Jaap Jamin he worked at the Jellinek addiction clinic for 36 years. Jamin saw heroin slowly disappear from the epidemic in the 1980s, to the small role he now has. He also saw cocaine and Xtc as commonly used drugs. What is the future of our drug use?
Tobacco ends as a stimulant, an addiction expert predicts Wim van den Brink from UMC in Amsterdam. In the middle of the 20th century, about 80% of Dutch men smoked, but it dropped to 25% for both men and women. In the United States and Australia, the percentage of smokers has already dropped below 20 percent.
Wim van den Brink "The question is whether smoking falls below 15 percent. Nicotine is a very addictive drug. Of all those who smoke one cigarette, from 33 to 50 percent become addicted. With heroin, it's 20-30 percent. I expect that tobacco will be visible in 2040, because heroin is now: as a means for losers.
»Alcohol is becoming less and less popular. Shortly after the Second World War, an adult in the Netherlands drank about 3 liters of pure alcohol a year. In the eighties it increased to 9 liters, but since then it has dropped again to 7 liters. The fact that a bit of alcohol is healthy reveals the myth of the latest research. In fact, even small alcohol is bad. That's why alcohol will become less popular.»
However, we see many popular resources already in 2040, predicts a drug researcher Ton Nabben from the Bonger Institute at the University of Amsterdam.
Ton Nabben «Cocaine and XTC are others. I also anticipate the return of hallucinogenic drugs, but they will be used differently. For example, people will take lsd microdips. This is already happening in the Silicon Valley: employees use a small amount of LSD during working hours to become more creative. A long and intense journey, just like hippies did, enables creativity in the boss's time. Psychedelics will also be used for therapeutic applications. "
Wim van den Brink «Drugs are no longer against the establishment, as in the sixties and seventies. Drugs are no longer a means to fight against the generation. People look at it more realistically. Young people are now approaching drugs as a calculated risk. It became something like skiing: fun, but also dangerous. So if you do, you have to put on a helmet. "
futurologist Peter van der Wel He thinks that older people will also be able to micro-disseminate LSD because of their mental flexibility, but he also expects new medical inventions and increased free time to give new impetus to the desire to be stunned.
Peter van der Wel «There are brain implants that mimic the effects of drugs. Such inventions are used at the beginning to combat diseases, but then they are used for pleasant purposes. If the brain implant allows people to get rid of fear, such an implant is also used to induce pleasure and pleasure.
He makes the addiction expert Van den Brink (66) think about "Star Trek "but unreal, he has no views. "I just do not know if I will survive this period. "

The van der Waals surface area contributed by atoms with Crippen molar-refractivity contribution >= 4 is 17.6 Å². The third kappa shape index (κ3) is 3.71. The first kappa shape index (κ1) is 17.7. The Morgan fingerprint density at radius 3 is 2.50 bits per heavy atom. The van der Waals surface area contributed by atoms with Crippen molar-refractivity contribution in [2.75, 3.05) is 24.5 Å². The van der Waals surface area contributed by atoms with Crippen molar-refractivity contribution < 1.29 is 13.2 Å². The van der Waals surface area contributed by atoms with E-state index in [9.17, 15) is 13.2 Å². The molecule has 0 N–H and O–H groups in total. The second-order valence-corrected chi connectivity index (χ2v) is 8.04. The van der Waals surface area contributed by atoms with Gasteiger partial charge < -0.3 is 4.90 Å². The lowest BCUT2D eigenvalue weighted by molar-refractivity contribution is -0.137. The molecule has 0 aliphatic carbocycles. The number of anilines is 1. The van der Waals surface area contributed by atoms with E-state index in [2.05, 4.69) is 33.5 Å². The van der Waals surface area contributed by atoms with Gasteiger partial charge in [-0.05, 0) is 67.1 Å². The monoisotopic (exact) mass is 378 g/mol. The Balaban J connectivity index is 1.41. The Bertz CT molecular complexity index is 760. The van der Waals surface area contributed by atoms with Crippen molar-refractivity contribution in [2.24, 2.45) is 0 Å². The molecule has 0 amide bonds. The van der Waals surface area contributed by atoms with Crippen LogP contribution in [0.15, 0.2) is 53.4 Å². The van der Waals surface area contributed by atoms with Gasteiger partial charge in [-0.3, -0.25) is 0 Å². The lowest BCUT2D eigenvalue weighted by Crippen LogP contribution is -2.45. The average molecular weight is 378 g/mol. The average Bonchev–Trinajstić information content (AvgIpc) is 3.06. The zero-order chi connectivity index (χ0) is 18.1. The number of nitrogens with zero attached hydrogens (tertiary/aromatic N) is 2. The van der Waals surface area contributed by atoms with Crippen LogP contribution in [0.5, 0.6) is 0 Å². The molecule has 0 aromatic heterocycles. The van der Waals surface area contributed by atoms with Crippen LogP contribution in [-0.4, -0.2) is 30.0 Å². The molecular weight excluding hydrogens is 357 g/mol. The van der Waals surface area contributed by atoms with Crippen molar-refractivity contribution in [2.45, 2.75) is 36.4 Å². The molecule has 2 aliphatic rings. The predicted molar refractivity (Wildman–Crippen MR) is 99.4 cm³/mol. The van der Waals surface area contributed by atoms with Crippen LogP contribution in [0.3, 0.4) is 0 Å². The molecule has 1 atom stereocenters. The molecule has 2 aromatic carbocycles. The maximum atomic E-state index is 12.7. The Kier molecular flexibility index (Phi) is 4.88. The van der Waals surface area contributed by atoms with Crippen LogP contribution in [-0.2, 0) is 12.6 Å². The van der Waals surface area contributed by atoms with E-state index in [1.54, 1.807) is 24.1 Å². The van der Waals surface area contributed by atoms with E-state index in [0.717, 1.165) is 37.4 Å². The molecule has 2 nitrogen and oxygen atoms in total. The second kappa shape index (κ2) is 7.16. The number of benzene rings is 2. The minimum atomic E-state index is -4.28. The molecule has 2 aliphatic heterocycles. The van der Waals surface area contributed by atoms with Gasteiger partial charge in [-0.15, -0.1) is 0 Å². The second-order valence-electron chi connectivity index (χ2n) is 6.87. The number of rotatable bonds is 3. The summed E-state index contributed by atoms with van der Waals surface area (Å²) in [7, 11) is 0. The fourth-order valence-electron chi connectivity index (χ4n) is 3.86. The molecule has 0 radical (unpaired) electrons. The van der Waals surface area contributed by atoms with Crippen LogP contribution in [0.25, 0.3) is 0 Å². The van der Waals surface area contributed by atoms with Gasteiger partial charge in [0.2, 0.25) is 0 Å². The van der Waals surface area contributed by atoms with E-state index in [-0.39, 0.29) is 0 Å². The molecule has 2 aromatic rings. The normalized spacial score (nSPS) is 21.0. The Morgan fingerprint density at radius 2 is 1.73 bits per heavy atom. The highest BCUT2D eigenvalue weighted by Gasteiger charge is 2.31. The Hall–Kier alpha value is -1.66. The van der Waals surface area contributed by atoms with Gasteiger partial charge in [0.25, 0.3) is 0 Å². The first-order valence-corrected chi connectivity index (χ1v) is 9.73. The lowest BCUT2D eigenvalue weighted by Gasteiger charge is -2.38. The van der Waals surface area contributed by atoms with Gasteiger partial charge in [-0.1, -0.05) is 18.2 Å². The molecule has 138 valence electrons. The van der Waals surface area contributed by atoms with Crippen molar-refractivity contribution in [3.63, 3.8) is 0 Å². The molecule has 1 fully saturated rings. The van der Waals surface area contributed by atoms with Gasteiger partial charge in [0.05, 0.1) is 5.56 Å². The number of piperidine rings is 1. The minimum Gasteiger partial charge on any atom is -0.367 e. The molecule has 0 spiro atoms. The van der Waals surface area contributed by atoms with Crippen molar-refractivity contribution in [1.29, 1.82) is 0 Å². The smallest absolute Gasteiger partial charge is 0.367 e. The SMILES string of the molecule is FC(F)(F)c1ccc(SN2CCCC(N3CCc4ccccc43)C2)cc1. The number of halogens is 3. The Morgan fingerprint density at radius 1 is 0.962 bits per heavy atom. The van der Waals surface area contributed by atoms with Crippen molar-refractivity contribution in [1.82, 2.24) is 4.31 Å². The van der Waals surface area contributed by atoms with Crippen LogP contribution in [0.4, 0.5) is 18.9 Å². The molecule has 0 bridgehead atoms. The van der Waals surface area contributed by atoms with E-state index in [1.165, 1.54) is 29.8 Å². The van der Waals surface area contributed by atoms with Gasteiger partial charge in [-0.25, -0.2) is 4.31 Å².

Ton Nabben «With human cerebral implants, humanity approaches the Holy Grail. If you mimic the effects of drugs with electrical signals, you will no longer suffer from side effects. Thanks to this, you can induce a soothing euphoric cocaine effect in the club, and then you can sleep well at home, without sleep medication, which coke users often need. "
When people are constantly able to maximize pleasure and minimize pain, the question immediately arises: what does life represent? Is being with only attractions is fun or is it ultimately bored?
Ton Nabben «Personally, I would not choose life without falling down. It resembles "Brave New World", a novel by authorship Aldous Huxley where people take Soma. It gave a good effect, but it made people feel insensitive and indifferent to the world around them. Everyone will have to answer this question for themselves. "
According to futurologist Van der Wela, however, this is not certain.
Peter van der Wel "Modern technology allows other people or technology to make decisions for each person." For example, if everyone gets a brain implant controlled by government or algorithm, for example, people lose control of their own emotional life, it seems that the moment is far away, but we have to In 1975, everyone thought that it was impossible to imagine that the iron curtain fell in 1989. »
The fight does not work
These are big words that serve Ferdinand Grapperhaus Justice and Security in August spoke about the fight against the Dutch drug economy. "I think that this is one of the most important priorities for me as a minister who will be really difficult in the coming years before entering – he said. He also believes that it is "shameful" that, according to researchers from the Police Academy, the Netherlands produces 19 billion euros of synthetic drugs each year.